Aurangzeb's rise to the throne has been criticised as being ruthless. However, he was no crueler than others of his family. He succeeded not because he was crueler but because he was more efficient and more skilled in the game of statecraft with its background of dissimulation; and if it's any consolation, he never shed unnecessary blood. Once established, he showed himself a firm and capable administrator who retained his grip of power until his death at the age of 88. True, he lacked the magnetism of his father and great-grandfather, but commanded an awe of his own. In private life he was simple and even austere, in sharp contrast to the rest of the great Mughals. He was an orthodox Sunni Muslim who thought himself a model Muslim ruler.
Aurangzeb's reign really divides into two almost equal portions.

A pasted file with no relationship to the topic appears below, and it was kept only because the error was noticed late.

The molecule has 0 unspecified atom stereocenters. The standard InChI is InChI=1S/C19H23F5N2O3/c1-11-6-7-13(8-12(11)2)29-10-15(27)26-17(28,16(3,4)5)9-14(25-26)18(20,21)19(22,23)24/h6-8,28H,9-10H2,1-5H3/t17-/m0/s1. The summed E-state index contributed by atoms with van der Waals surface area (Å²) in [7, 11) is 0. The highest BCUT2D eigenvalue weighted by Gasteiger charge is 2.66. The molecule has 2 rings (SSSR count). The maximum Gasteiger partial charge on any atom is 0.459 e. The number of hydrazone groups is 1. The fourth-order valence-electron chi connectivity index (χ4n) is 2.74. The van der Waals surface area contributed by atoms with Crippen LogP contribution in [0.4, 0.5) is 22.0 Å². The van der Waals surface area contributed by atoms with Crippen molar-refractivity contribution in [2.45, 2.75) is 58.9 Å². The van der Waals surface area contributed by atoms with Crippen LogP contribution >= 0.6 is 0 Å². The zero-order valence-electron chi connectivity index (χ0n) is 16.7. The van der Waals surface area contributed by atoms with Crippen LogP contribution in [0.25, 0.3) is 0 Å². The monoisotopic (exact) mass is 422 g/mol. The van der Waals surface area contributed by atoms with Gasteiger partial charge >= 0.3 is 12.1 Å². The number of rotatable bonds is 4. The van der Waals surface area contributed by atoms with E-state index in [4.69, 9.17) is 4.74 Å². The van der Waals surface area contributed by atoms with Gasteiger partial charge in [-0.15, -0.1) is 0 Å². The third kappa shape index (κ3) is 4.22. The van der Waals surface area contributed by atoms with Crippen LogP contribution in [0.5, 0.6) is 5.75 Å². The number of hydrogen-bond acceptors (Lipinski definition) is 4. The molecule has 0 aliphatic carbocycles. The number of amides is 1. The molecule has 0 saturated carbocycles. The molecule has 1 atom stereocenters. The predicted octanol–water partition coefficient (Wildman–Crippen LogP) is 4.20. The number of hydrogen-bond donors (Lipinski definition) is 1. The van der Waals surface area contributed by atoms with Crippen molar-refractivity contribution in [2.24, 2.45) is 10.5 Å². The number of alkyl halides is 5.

The first twenty-three years were largely a continuation of Shah Jahan's administration with an added footnote of austerity. The emperor sat in pomp in Delhi or progressed in state to Kashmir for the summer. From 1681 he virtually transferred his capital to the Deccan where he spent the rest of his life in camp, superintending the overthrow of the two remaining Deccan kingdoms in 1686-7 and trying fruitlessly to crush the Maratha rebellion. The assured administrator of the first period became the embattled, embittered old man of the second. Along with the change of occupation came a dramatic metamorphosis of character. The scheming and subtle politician became an ascetic; spending long hours in prayer, fasting and copying the Quran, and pouring out his soul in tortured letters. It was in the second or the Deccan phase of his career that Aurangzeb began to drift towards complete intolerance of Hindus. Earlier his devotion towards Islam had very rarely taken the form of any religious bigotry. Now all that changed – the very king who had ordered in February 1659 that "It has been decided according to our cannon law that long standing temples should not be demolished… our Royal Command is that you should direct that in future no person shall in unlawful ways interfere with or disturb the Brahmins and other Hindu residents in those places" became a total fanatic.